While the airman, sailor or soldier you know may not have served in or during a war campaign they served. They stood ready to serve in their battle role at a moments notice. They may not speak to you much or even any about their time in service. Silence can be a coping mechanism related to their service related experience. Each experience is a deeply personal experience.
I know there are some who never hear "thank you for your service". They don't really expect it. But I also know hearing it can make a world of difference for some. The story below has made its way around the internet for some time but reading it just recently I wanted to pass it along to those who may not have seen it before. I hadn't.
Thank you for your service. Even if you don't hear it often, or ever, know that your service and sacrifice made a difference. It mattered. It is cherished by many. You were the ripple in the pond that shaped the shores.
Story below is from http://www.ann-margr
"Richard, (my husband), never really talked a lot about his time in Vietnam other than he had been shot by a sniper. However, he had a rather grainy, 8 x 10 black and white photo he had taken at a USO show of Ann-Margret with Bob Hope in the background that was one of his treasures.
A few years ago, Ann-Margret was doing a book signing at a local bookstore. Richard wanted to see if he could get her to sign the treasured photo so he arrived at the bookstore at 12 o'clock for the 7:30 signing. When I got there after work, the line went all the way around the bookstore, circled the parking lot and disappeared behind a parking garage. Before her appearance, bookstore employees announced that she would sign only her book and no memorabilia would be permitted.
Richard was disappointed, but wanted to show her the photo and let her know how much those shows meant to lonely GI's so far from home. Ann-Margret came out looking as beautiful as ever and, as second in line, it was soon Richard's turn.
He presented the book for her signature and then took out the photo. When he did, there were many shouts from the employees that she would not sign it. Richard said, "I understand. I just wanted her to see it."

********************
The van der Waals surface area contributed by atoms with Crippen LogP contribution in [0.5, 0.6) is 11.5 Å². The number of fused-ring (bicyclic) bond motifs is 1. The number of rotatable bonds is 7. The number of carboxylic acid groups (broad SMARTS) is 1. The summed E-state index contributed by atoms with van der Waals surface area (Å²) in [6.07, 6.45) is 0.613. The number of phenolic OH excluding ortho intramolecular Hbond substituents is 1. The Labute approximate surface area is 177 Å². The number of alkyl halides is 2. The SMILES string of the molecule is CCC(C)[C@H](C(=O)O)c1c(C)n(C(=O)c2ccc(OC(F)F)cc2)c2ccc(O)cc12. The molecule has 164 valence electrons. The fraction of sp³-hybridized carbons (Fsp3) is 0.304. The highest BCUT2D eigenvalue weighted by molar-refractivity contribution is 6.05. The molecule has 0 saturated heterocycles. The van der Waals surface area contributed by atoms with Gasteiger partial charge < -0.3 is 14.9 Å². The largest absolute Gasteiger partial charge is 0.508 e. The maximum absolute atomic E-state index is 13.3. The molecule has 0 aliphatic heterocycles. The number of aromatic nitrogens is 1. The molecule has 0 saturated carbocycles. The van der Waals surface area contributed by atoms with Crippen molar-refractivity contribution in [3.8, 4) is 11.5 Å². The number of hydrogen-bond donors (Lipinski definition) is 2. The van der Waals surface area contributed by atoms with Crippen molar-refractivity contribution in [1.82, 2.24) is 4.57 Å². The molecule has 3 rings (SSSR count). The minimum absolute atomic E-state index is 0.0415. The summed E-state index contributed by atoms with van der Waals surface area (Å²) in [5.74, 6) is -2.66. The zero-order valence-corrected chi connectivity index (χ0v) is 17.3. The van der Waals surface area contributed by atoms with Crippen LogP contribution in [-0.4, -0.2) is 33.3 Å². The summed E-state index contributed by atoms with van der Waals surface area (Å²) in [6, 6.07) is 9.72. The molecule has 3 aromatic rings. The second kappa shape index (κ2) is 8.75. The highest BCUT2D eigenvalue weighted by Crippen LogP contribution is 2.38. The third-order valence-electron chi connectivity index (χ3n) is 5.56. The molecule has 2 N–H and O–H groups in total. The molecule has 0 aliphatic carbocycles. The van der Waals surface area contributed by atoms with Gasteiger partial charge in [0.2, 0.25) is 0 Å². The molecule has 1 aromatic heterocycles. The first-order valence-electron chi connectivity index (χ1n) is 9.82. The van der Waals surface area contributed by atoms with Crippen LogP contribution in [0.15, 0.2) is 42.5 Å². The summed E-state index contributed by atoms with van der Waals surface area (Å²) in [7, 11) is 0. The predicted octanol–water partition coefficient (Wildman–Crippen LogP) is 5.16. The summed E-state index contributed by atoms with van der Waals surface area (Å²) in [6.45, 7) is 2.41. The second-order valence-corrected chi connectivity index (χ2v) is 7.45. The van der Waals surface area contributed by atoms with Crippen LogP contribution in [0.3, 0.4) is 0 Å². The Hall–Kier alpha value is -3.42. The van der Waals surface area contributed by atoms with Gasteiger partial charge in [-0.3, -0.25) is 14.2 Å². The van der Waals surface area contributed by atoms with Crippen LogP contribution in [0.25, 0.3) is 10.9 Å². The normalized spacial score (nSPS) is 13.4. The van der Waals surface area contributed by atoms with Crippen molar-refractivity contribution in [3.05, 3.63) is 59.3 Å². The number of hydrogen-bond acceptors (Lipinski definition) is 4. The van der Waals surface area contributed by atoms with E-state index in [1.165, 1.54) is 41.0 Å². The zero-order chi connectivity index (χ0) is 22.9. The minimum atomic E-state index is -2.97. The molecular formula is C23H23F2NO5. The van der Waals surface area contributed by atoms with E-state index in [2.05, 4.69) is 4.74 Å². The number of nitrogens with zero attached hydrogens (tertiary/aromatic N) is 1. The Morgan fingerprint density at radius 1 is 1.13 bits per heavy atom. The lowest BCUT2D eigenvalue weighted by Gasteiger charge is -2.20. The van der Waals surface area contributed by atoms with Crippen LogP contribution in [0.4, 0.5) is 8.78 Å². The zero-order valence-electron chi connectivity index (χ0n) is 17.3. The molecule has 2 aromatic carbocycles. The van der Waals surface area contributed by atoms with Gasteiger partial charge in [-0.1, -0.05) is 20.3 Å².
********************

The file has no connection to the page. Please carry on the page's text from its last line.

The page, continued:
She took one look at the photo, tears welled up in her eyes and she said,
"This is one of my gentlemen from Vietnam and I most certainly will sign his photo. I know what these men did for their country and I always have time for 'my gentlemen."
With that, she pulled Richard across the table and planted a big kiss on him. She then made quite a to-do about the bravery of the young men she met over the years, how much she admired them, and how much she appreciated them. There weren't too many dry eyes among those close enough to hear. She then posed for pictures and acted as if he were the only one there.
Later at dinner, Richard was very quiet. When I asked if he'd like to talk about it, my big strong husband broke down in tears. "That's the first time anyone ever thanked me for my time in the Army," he said.
That night was a turning point for him. He walked a little straighter and, for the first time in years, was proud to have been a Vet. I'll never forget Ann-Margret for her graciousness and how much that small act of kindness meant to my husband.
I now make it a point to say "Thank you" to every person I come across who served in our Armed Forces. Freedom does not come cheap and I am grateful for all those who have served their country."